Do any of the following claims sound familiar?
"I have bad genetics - I just can't build muscle or lose fat easily."
"You have to work your abs more to get a six-pack."
"When doing cardio, you want your heart rate in the 'fat burning zone'."
"Don't eat carbohydrates - they make you fat."
"Don't eat at night if you want to lose weight."
"If you wait too long between meals, your body goes into 'starvation mode' and you will mess up your metabolism."
"I'm overweight because I have a slow metabolism."
You've probably heard one or more of these statements before, and the sad truth is lies like these have ruined many people's fitness ambitions.
Muscle Myths was written to debunk the most commonplace and harmful gimmicks, fads, myths, and misinformation in the health and fitness industry.
Here are just some of the things you'll learn in this book:
Why you don't have to completely cut out carbs or fat, or eat weird combinations of food to lose weight.
The truth about supplements.
The truth about the effects of fasting and the "starvation mode" myth.
Why eating a substantial amount of carbohydrates every day won't make you fat as some "experts" claim, but why going low-carb can be beneficial for some.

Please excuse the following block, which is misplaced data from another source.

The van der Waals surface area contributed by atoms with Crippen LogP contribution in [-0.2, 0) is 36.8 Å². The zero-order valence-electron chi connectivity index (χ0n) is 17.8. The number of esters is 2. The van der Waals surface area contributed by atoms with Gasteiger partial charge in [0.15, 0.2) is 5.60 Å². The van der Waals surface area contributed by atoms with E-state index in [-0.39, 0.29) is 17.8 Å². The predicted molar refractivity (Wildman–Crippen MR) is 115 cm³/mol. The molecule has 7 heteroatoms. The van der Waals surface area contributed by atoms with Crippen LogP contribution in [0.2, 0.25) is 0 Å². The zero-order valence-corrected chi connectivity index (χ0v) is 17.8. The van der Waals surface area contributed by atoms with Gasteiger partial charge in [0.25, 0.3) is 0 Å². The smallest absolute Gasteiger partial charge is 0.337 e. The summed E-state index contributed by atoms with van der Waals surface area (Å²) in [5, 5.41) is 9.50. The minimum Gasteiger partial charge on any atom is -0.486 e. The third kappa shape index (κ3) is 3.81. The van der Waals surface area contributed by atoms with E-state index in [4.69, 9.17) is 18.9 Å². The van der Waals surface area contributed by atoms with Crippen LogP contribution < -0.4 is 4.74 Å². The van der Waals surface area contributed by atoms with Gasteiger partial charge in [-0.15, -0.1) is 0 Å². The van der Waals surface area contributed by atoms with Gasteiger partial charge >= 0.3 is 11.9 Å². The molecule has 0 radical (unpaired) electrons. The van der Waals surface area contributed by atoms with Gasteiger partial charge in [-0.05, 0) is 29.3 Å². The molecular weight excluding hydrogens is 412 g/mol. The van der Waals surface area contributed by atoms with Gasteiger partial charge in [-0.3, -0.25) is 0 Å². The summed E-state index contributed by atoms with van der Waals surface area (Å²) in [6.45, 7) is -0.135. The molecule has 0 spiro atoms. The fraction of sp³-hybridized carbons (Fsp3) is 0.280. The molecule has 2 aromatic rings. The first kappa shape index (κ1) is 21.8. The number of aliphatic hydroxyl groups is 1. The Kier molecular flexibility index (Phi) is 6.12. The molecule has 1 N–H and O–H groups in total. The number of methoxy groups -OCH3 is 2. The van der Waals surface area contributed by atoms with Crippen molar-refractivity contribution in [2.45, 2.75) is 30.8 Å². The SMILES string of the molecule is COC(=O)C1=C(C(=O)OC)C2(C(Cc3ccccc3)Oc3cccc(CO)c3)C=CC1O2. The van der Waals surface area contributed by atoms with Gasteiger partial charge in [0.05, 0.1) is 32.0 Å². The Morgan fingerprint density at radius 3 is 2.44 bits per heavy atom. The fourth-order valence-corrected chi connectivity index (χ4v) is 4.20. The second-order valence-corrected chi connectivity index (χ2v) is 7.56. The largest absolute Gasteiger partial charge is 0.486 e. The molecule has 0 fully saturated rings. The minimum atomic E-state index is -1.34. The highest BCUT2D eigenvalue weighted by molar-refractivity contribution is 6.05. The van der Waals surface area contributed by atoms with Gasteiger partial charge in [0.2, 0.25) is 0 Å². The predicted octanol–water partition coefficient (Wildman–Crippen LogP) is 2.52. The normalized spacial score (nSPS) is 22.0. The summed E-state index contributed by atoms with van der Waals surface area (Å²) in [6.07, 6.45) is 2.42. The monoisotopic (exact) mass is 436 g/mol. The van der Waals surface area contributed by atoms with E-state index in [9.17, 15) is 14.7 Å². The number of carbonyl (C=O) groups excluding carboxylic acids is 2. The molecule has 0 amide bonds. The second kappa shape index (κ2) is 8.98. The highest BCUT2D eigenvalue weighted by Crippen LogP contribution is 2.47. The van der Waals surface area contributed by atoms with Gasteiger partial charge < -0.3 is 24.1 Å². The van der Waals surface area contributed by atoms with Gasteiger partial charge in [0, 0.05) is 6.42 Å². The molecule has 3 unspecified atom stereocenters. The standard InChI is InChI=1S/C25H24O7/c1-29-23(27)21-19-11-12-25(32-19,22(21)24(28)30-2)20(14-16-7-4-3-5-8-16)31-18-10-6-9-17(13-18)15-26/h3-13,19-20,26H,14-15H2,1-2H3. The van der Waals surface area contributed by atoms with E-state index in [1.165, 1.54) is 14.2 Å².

The scientific secrets of getting a six-pack.
Training and diet methods that will completely shatter any perceived "genetic barriers" that you think are holding you back.
What you need to know about alcohol and its effects on your fat loss and muscle growth. (Hint: It's not nearly as bad as some people claim, and you don't have to totally abstain if you know what you're doing!)
And much more.
Special Bonus! With this book you'll also get a free 31-page bonus report from the author called "The No-BS Truth about Building Muscle, Getting Shredded, and Staying Healthy".
We've sent an email with your order details. Order ID #:
To access this title, visit your library in the app or on the desktop website.
Another great one by Michael Matthews
- Jonathan H. Paullin
Decent material, but the reader sounds like a punk
If I had a friend who was dedicated to body-building, then I might recommend this book. My hesitation comes from the fact that the "science" the author keeps talking about is never cited.
The reader is very, very annoying. He sounds like a muscle-head and the entire time I kept thinking that there was something... condescending about his voice.
- Roy Simpson